Poisonous the doctor had said. He’d stared at the gauge on the console and declared the atmosphere of the planet utterly out of bounds. Not that he was able to ascertain precisely why or which planet we were on.
I wryly suggested that it may be a good idea to check the fault locator first, just in case. After all it would not have been the first time the old man had been led astray by his instruments. He harrumphed waving the silk handkerchief that he had clasp in his fist as if swatting the suggestion like a fly.
‘There's... is nothing wrong with the ship, Chesterton! Nothing at all.’
‘Oh grandfather,’ Susan chided him, her elfin face alive with curiosity, ‘Mr Chesterton was only teasing, weren’t you Ian?’ she looked up at me imploringly across the hexagonal control table. I allowed myself a grin as I replied.
‘Was I?’ Barbara Wright, my colleague and our other fellow traveller inside The Doctor’s amazing vessel, rebuked me with a good natured slap on the arm.
‘Perhaps I was.’ I finished diplomatically. ‘How are we supposed to understand where we are if we can’t go outside? That views not much of it, could be Shoreditch in November.’ I turned my attention back to the television screen suspended in Perspex on the other side of the room. A thick blanket of fog loomed across strange angular shapes that might be distant buildings or even ancient Roman mosaics. Travel through the cosmos was hard enough on a man’s senses but when the Ship journeyed through time as well, it was impossible to take anything for granted.
‘It would need to be a Sunday, nothing’s moving out there.’ Barbara pointed out.
‘My, my, you are so parochial.’ The Doctor chuckled at us. To him, I suppose, we must have seemed like children. 1963 wasn’t bad when you were living in it, and for Barbara and I it was home, but to the Doctor? He and Susan came from goodness knew how far ahead in both time and space. He always acted as though he’d forgotten more than we’d ever have the ability to learn. But in the last few weeks these two simpletons had proved their worth. Against my better nature at times it must be said.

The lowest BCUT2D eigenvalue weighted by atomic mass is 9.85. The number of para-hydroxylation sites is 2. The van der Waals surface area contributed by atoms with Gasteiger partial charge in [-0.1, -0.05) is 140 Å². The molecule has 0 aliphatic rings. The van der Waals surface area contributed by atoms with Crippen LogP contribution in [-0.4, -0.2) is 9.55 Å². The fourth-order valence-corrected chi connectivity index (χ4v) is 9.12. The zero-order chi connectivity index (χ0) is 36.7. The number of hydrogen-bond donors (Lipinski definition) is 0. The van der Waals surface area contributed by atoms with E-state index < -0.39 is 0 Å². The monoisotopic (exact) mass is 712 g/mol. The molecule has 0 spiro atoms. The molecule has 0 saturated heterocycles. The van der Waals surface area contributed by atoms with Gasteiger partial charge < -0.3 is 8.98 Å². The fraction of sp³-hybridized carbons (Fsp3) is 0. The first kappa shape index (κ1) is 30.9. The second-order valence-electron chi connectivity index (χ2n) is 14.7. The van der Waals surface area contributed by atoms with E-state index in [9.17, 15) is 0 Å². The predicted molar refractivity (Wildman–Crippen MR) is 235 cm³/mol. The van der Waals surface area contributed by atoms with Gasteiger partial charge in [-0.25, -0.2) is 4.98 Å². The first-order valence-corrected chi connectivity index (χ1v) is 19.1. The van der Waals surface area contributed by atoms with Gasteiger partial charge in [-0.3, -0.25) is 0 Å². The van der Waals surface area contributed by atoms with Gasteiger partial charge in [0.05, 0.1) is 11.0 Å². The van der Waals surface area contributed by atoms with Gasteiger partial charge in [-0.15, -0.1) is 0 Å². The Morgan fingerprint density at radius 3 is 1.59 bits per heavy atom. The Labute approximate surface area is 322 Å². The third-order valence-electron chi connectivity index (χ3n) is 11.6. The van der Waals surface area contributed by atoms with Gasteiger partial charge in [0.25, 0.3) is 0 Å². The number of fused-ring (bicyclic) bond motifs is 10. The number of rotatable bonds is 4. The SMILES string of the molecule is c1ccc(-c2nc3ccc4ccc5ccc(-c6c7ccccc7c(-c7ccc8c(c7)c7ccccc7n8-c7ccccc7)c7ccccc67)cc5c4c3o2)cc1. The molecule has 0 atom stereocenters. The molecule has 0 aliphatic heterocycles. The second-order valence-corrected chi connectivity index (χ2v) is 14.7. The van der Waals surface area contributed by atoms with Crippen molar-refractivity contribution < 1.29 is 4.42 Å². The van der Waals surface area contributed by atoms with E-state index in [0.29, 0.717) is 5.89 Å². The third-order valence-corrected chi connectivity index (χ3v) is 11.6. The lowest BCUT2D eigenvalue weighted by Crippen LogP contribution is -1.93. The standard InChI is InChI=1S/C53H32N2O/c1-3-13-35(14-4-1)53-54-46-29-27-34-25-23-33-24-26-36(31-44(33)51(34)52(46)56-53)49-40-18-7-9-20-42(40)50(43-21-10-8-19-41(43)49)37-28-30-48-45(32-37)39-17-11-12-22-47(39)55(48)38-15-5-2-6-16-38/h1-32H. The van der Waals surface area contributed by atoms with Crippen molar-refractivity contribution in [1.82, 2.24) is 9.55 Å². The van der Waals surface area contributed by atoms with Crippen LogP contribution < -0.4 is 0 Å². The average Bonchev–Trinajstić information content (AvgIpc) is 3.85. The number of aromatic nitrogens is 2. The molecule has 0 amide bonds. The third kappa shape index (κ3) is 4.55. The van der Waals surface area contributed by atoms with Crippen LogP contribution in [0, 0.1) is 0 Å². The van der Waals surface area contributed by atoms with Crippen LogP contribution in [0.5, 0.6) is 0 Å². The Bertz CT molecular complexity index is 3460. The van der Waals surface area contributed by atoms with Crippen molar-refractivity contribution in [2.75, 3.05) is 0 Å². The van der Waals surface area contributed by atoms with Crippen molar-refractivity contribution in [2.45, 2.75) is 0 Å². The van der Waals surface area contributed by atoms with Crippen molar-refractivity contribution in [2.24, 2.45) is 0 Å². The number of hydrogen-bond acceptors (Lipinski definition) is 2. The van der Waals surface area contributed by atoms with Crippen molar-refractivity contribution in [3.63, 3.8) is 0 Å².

‘Why does it need to be your Earth at all? I cannot even guarantee that it is your universe young man!’
‘I’m sorry, Doctor. I was rather under the impression that you were still trying to get us home.’ I retorted, managing to stem the temptation towards desperation. Barbara decided to intervene, having heard this sort of conversation many times in the past already.
‘What sort of poison is it, can you tell?’
‘What difference would that make hmm? It is still poisonous.’ It was Barbara’s turn to scowl at him now. Susan started to offer to fetch something from the food machine when something caught her eye.
‘Grandfather look!’ she called, pointing up at the misty black and white screen. Something was moving out there. It was bulky, shuffling along under the pressure its weight. It was humanoid in the vaguest of terms but the thing that was most obvious was that it had seen the ship!